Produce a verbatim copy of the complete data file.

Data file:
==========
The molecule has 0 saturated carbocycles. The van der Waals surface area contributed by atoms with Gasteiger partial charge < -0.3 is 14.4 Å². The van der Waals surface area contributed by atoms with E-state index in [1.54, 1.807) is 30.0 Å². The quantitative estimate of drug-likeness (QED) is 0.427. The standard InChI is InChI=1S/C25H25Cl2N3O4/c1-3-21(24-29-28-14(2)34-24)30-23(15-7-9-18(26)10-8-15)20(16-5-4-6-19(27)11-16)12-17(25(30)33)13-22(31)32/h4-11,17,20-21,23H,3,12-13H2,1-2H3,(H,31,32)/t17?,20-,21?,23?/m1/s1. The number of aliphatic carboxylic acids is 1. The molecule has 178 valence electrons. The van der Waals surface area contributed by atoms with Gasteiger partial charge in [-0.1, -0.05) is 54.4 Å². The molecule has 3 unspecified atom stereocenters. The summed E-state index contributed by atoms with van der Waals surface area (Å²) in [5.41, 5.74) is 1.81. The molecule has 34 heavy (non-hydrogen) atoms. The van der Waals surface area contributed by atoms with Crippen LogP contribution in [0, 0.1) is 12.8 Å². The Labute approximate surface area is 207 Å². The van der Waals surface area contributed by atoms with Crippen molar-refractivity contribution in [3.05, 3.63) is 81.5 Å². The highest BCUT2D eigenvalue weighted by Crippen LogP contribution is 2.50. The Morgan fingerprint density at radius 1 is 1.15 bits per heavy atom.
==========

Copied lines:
The molecule has 0 saturated carbocycles. The van der Waals surface area contributed by atoms with Gasteiger partial charge < -0.3 is 14.4 Å². The van der Waals surface area contributed by atoms with E-state index in [1.54, 1.807) is 30.0 Å². The quantitative estimate of drug-likeness (QED) is 0.427. The standard InChI is InChI=1S/C25H25Cl2N3O4/c1-3-21(24-29-28-14(2)34-24)30-23(15-7-9-18(26)10-8-15)20(16-5-4-6-19(27)11-16)12-17(25(30)33)13-22(31)32/h4-11,17,20-21,23H,3,12-13H2,1-2H3,(H,31,32)/t17?,20-,21?,23?/m1/s1. The number of aliphatic carboxylic acids is 1. The molecule has 178 valence electrons. The van der Waals surface area contributed by atoms with Gasteiger partial charge in [-0.1, -0.05) is 54.4 Å². The molecule has 3 unspecified atom stereocenters. The summed E-state index contributed by atoms with van der Waals surface area (Å²) in [5.41, 5.74) is 1.81. The molecule has 34 heavy (non-hydrogen) atoms. The van der Waals surface area contributed by atoms with Crippen LogP contribution in [0, 0.1) is 12.8 Å². The Labute approximate surface area is 207 Å². The van der Waals surface area contributed by atoms with Crippen molar-refractivity contribution in [3.05, 3.63) is 81.5 Å². The highest BCUT2D eigenvalue weighted by Crippen LogP contribution is 2.50. The Morgan fingerprint density at radius 1 is 1.15 bits per heavy atom.